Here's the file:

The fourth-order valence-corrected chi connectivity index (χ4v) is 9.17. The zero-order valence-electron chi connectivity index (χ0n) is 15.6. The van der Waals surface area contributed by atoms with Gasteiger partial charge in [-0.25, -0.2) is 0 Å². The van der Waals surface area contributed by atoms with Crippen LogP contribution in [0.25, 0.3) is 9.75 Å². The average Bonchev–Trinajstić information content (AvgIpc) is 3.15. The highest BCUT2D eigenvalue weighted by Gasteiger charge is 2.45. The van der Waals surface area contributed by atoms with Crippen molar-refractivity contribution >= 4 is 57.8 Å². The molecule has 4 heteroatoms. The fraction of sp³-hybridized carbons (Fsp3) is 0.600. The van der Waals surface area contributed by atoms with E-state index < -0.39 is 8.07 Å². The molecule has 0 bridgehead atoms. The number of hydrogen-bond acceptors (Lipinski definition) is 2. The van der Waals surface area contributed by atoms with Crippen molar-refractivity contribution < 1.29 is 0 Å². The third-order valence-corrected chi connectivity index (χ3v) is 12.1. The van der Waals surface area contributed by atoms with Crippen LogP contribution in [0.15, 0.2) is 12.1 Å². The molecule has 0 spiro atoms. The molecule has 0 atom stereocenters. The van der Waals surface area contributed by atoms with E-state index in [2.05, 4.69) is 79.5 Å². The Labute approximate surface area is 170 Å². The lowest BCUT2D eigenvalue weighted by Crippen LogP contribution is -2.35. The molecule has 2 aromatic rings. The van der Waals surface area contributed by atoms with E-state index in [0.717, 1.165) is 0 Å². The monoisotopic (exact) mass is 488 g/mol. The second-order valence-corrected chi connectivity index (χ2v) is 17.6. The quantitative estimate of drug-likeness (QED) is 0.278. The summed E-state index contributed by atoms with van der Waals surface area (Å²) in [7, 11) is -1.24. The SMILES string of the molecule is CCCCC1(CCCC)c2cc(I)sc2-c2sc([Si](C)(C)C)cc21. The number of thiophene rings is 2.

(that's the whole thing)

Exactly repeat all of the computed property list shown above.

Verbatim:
The fourth-order valence-corrected chi connectivity index (χ4v) is 9.17. The zero-order valence-electron chi connectivity index (χ0n) is 15.6. The van der Waals surface area contributed by atoms with Gasteiger partial charge in [-0.25, -0.2) is 0 Å². The van der Waals surface area contributed by atoms with Crippen LogP contribution in [0.25, 0.3) is 9.75 Å². The average Bonchev–Trinajstić information content (AvgIpc) is 3.15. The highest BCUT2D eigenvalue weighted by Gasteiger charge is 2.45. The van der Waals surface area contributed by atoms with Crippen molar-refractivity contribution >= 4 is 57.8 Å². The molecule has 4 heteroatoms. The fraction of sp³-hybridized carbons (Fsp3) is 0.600. The van der Waals surface area contributed by atoms with E-state index < -0.39 is 8.07 Å². The molecule has 0 bridgehead atoms. The number of hydrogen-bond acceptors (Lipinski definition) is 2. The van der Waals surface area contributed by atoms with Crippen molar-refractivity contribution < 1.29 is 0 Å². The third-order valence-corrected chi connectivity index (χ3v) is 12.1. The van der Waals surface area contributed by atoms with Crippen LogP contribution in [0.15, 0.2) is 12.1 Å². The molecule has 0 spiro atoms. The molecule has 0 atom stereocenters. The van der Waals surface area contributed by atoms with E-state index in [2.05, 4.69) is 79.5 Å². The Labute approximate surface area is 170 Å². The lowest BCUT2D eigenvalue weighted by Crippen LogP contribution is -2.35. The molecule has 2 aromatic rings. The van der Waals surface area contributed by atoms with E-state index in [0.717, 1.165) is 0 Å². The monoisotopic (exact) mass is 488 g/mol. The second-order valence-corrected chi connectivity index (χ2v) is 17.6. The quantitative estimate of drug-likeness (QED) is 0.278. The summed E-state index contributed by atoms with van der Waals surface area (Å²) in [7, 11) is -1.24. The SMILES string of the molecule is CCCCC1(CCCC)c2cc(I)sc2-c2sc([Si](C)(C)C)cc21. The number of thiophene rings is 2.